Great Affordable City Hotels
How does $160 a night sound?
It’s true: staying at Main House, an intimate boutique property in Notting Hill—one of the more expensive neighborhoods in Europe, if not the world—is almost cheaper than staying home. And it’s not the only hotel of its kind. For those who know where to look, there are actually lots of petite, extraordinary, wallet-friendly lodgings (where low prices reflect the property’s modest size, not a deficiency in style or a low-economy special)—even in the world’s priciest cities.
There are tricks to finding truly special small hotels—and most of them involve looking beyond the usual booking-engine searches. Author Tim Leffel, who specializes in seeking out and writing about great travel values (his latest book is titled Make Your Travel Dollars Worth a Fortune: The Contrarian Traveler’s Guide to Getting More for Less), says that many of the most authentic, stylish urban accommodations aren’t even listed on Web sites like expedia.com or orbitz.com.
“Small hotels that have real character, a real sense of place, can be hard to find,“ Leffel says. “Some are family-owned, and others just don’t have the marketing resources to get listed on the big American booking sites. That’s why when you’re looking [on those sites], especially for places to stay in big cities, you usually find yourself scrolling through page after page of chain hotels.”
A better idea, Leffel says, is to hunt down smaller Web sites that cater specifically to certain destinations (venere.com, a portal for travel in Italy, and travelfish.org, which focuses on Southeast Asia, are two examples he gives). Such sites are usually run by people who live in the countries they cover; many are even hosted by expats who’ve fallen in love with their adopted homes (and who don’t mind sharing their knowledge with other travelers).
Another source for locating under-the-radar hotel gems, says Leffel, is the good old-fashioned guidebook. Since guidebook writers usually have to cover a lot of territory on a tight budget, it’s in their own best interest to find cost-effective lodgings that retain lots of local flavor. And finding the best guidebooks for your preferred destination won’t even cost you anything; you can comparison-shop at your local library or bookstore.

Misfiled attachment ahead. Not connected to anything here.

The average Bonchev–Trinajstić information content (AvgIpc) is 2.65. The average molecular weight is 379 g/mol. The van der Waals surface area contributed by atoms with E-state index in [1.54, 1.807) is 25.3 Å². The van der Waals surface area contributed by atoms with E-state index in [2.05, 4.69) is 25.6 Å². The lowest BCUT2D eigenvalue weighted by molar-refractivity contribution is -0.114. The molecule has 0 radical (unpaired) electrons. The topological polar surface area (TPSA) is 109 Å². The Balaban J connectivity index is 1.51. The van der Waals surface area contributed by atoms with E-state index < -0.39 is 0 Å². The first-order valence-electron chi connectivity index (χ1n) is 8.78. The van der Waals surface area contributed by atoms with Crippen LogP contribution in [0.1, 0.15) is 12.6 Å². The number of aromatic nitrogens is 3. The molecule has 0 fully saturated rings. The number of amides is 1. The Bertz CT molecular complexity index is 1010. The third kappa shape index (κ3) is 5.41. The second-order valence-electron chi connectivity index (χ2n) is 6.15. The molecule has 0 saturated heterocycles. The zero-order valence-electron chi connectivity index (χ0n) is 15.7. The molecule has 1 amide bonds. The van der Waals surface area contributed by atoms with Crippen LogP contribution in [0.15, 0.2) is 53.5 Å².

Doing such research can be well worth the effort. You may uncover rare treasures like Novecento Boutique Hotel, a historic nine-room locanda (guesthouse) in Venice just a few minutes’ walk from St. Mark’s Cathedral. Or like the Hotel Côté Cour, in Beijing, a sumptuous converted mansion in the “Old City,” where the rooms surround a courtyard of blooming cherry and magnolia trees. Both these lodgings, and plenty more, can be had for less than $250 a night.
So even if the economy’s got you down, says Leffel, there’s no reason you can’t still stay—and stay in style—in some of the world’s great cities.
"You can still travel,” Leffel says. “You just need to travel smarter."
Main House, London
The Hotel: Staying at Caroline Main’s uniquely converted, 1840s Victorian terrace house lets you feel like a stylish London apartment dweller. The hotel has just four spacious, wood-floored suites; each occupies its own floor, and is decorated simply but exquisitely with an eclectic assortment of antiques and objets (wrought-iron chandeliers, ornate gilt-framed mirrors, animal-skin rugs). If you’d like to entertain in your “flat,” a special doorbell lets you buzz in your friends.
The Locale: Notting Hill, a famously posh neighborhood near the northwest corner of Hyde Park, has streets lined with ivy-covered townhouses, upscale boutiques, and intimate eateries. The legendary antique shops and Saturday markets of Portobello Road are just steps from the hotel.